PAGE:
How TV technology transforms the care home environment
A lack of mobility and/or regular access to the outside world, is a common theme linking the 400,000+ care home residents across the UK.
Attempts to mitigate feelings of isolation and frustration drive the provision of social activities, varied events schedules and plentiful access to outside space.
However, does the television play a prominent enough role in the combatting of cabin fever in the care home? Is a non-smart, domestic TV with a handful of channels, enough to enrich the lives of UK’s care home residents?
Window to the world
Television is an integral part of our lives, entertaining, educating, informing, and fostering a sense of connection with the outside world.
The TV is a window to this world – pretty documentaries set in snowy tundra? check! Futuristic dystopian wastelands? check! Black and white westerns? check!
As great as all this sounds, by focussing just on this breadth of content, we’re doing the humble television a bit of an injustice…
Box of tricks
Today’s smart-enabled TV is multi-faceted, not just able to broadcast a wealth of content, but essentially operating as a smart, multi-media platform – providing multiple additional features and functionality.
This additional arsenal of functionality becomes available via the implementation of a healthcare TV, compatible with software that turns a TV into an entertainment system – also know as a patient / resident entertainment system.
So, why aren’t care homes falling over themselves to implement entertainment systems, utilising the technology as a critical component in the provision of an enriching care environment?
That’s a good question, and one we can’t answer – but we can talk about why it’s so important to implement a patient entertainment system in the care home environment:
Care Home TV - a window to the world
A customised viewing experience —
A resident entertainment system can be customised and branded in accordance with the requirements of the care home (or even the individual resident). Software can be upgraded, and features added (or removed) later down the line. This offers operational flexibility and future-proofs the system.
A system’s user interface offers a clear navigable structure, housing apps, information pages, and the system’s various features.
Virtual Social Interaction —
What better tonic than a weekly chat with the grandchildren?
One of the greatest challenges faced by care home residents is isolation from friends and family. TV technology can bridge this gap via the integration of video calling software.
Additionally, photos and videos of friends and family can be viewed on the TV, offering an immersive, big screen viewing experience.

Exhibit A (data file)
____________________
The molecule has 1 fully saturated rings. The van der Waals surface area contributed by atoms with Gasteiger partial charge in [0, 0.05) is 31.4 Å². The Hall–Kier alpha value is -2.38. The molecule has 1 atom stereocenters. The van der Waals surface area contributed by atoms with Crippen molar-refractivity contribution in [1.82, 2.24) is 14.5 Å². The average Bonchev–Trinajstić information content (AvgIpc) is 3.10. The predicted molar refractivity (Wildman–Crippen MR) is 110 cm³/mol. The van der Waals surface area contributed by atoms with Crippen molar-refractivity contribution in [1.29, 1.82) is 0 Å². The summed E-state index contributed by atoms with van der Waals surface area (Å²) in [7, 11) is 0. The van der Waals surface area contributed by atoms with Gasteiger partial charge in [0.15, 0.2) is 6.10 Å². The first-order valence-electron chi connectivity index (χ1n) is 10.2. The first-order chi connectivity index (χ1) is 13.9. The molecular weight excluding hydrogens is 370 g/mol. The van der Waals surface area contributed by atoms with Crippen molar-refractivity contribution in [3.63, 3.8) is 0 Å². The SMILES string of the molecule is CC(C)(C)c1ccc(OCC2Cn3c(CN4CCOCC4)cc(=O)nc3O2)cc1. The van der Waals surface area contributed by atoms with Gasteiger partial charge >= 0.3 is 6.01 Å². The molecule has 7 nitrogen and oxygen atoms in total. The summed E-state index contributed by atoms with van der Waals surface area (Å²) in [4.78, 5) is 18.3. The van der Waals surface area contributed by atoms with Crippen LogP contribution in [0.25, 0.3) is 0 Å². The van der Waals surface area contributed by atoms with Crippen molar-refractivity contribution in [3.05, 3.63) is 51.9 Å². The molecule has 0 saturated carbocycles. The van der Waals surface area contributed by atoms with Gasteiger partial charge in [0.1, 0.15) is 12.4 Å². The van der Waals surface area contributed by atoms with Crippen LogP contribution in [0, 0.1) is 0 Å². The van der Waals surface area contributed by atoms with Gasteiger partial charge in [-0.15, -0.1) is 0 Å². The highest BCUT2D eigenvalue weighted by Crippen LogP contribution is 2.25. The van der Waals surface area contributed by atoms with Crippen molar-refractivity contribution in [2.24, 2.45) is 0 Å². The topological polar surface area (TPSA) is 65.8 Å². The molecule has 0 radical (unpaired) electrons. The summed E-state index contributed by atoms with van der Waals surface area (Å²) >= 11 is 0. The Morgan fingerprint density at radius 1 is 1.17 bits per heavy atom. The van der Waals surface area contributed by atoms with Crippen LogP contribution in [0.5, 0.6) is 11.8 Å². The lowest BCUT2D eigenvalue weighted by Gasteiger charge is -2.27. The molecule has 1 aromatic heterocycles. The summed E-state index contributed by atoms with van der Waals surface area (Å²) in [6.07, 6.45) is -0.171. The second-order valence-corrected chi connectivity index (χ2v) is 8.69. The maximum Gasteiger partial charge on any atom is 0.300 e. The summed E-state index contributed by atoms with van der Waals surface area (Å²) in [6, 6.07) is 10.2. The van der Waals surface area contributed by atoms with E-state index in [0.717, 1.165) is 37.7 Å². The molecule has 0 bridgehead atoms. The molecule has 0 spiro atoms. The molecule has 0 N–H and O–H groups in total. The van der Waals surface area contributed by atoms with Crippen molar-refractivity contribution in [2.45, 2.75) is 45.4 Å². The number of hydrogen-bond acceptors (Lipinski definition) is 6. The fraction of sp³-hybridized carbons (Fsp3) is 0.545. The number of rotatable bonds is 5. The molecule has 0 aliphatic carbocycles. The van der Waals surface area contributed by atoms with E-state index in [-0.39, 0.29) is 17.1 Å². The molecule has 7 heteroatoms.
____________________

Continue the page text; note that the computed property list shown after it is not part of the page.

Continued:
Use the TV as a vehicle for two-way communication between staff and residents. Send announcements, group or individual messages, or even use the TV as a vehicle to facilitate service or food & beverage requests.
Use the TV to house daily menus, event schedules, or amenity details.
This not only keeps residents informed but also creates a sense of community and belonging.
Health and Wellness —
Resident entertainment systems can be equipped with health & fitness apps, wellness content, guided exercise videos, stretching exercises etc. This can be used as impetus for increased physical activity amongst residents, facilitated by the prominent positioning of health & wellness apps.
Educational Content —
What’s not to love about a daily sudoku, sent straight to the TV?!
An active mind is a healthy mind; a care home can incorporate puzzles, games, educational apps or even tailor a line-up educational channels, all helping to stimulate resident minds.
Content casting —
Residents can use a smart device (such as a smartphone or tablet) to cast content from apps – such as Netflix, BBC iPlayer, Disney+ etc – to the in-room TV. This opens an almost infinite amount of media content, including TV shows, movies and music.
But…the elderly demographic aren’t technically savvy / don’t have smart devices / don’t watch streaming services….surely?
It may be the case that some/many residents don’t have the knowledge or inclination to cast content, but what about those that do? A TV system, naturally, should cater for all residents, not some.
Did you know?
The Ofcom Media Nations Report 2023, details evidence of a significant decline in broadcast TV viewing amongst older audiences. Over-64s watched 8% less broadcast TV in 2022 than in 2021 and viewing was 6% lower than in 2019 (the last pre-pandemic year). Older viewers are increasingly using streaming services, with take-up of Disney+ among online over-64s rising from 7% in 2022 to 12% in 2023.